We had some criticisms – that it only refers to the UK and some issues are global (eg. the aviation industry) and/or involve our relationship with other countries (for example food security) and there is no reference to wider issues such as class or decolonisation which could be relevant to the current situation.

How You Can Help Rebuild Our Town

With unprecedented national public interest in addressing climate change, the impact of and reaction to coronavirus, and the vision of the Community Conversation, Transition New Mills is poised for its most significant year yet.

There are lots of ways you can get involved to help reimagine and rebuild our town; you don’t have to be an environmental campaigner, an expert in anything, or have lots of time on your hands. None of us can solve the climate and natural crises on our own; we need to harness the collective energy and capacity of the town and everyone in it.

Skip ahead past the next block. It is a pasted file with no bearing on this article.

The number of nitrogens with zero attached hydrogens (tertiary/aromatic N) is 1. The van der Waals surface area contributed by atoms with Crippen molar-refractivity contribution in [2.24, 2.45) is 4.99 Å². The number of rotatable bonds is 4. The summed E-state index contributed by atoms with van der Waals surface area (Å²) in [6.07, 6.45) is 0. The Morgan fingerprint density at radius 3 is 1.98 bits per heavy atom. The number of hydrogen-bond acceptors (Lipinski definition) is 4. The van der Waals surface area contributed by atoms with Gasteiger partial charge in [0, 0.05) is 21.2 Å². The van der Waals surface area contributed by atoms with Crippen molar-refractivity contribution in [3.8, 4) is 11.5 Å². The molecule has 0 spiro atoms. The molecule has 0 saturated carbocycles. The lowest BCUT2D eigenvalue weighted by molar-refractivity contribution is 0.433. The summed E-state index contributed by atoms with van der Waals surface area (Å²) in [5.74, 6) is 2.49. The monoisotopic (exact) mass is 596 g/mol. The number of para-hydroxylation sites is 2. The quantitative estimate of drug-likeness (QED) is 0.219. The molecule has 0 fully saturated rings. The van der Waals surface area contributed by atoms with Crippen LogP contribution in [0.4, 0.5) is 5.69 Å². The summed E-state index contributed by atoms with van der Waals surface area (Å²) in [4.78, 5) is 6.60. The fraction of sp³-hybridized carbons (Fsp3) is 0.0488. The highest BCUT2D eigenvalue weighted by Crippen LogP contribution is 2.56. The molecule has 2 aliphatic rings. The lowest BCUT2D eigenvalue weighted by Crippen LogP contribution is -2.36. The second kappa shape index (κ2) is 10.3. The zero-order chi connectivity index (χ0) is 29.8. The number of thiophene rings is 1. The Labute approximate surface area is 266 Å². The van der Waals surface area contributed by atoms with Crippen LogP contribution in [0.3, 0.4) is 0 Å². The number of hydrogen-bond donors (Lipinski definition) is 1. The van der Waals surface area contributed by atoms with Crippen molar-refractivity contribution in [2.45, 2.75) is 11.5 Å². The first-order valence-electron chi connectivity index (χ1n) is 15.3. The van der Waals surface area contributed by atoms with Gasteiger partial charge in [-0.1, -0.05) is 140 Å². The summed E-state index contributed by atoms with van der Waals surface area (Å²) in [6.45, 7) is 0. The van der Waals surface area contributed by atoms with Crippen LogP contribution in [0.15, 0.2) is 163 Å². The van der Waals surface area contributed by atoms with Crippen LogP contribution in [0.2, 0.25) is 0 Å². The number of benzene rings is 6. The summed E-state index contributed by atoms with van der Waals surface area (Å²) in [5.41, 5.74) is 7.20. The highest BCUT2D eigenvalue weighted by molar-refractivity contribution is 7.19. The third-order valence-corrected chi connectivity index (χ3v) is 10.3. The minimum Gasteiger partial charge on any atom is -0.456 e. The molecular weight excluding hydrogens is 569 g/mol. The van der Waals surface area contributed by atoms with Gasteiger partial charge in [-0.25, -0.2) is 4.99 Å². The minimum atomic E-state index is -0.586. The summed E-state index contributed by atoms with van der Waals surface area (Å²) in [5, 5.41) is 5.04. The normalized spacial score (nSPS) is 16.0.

The diagram below suggests how Transition New Mills can operate. Anyone can place themselves on it wherever they feel most comfortable. For example, you might want to join in another group’s related activities (such as the Litter Pickers), a Transition supported project (such as the Repair Cafe), help with project mentoring or some of the administrative tasks, or join the Committee.


Looking forward to the AGM next Sunday evening (3rd May), we will be holding elections for up to 9 posts on the Committee. If you’re interested in that sort of role to help steer us forward, please do let us know beforehand by emailing

Alternatively, if there’s any other way suggested by the diagram in which you think you could contribute, do also get in touch and together we can start creating a resilient, sustainable and ethical future!

To attend the 2020 virtual AGM on Zoom, please see joining instructions and papers here.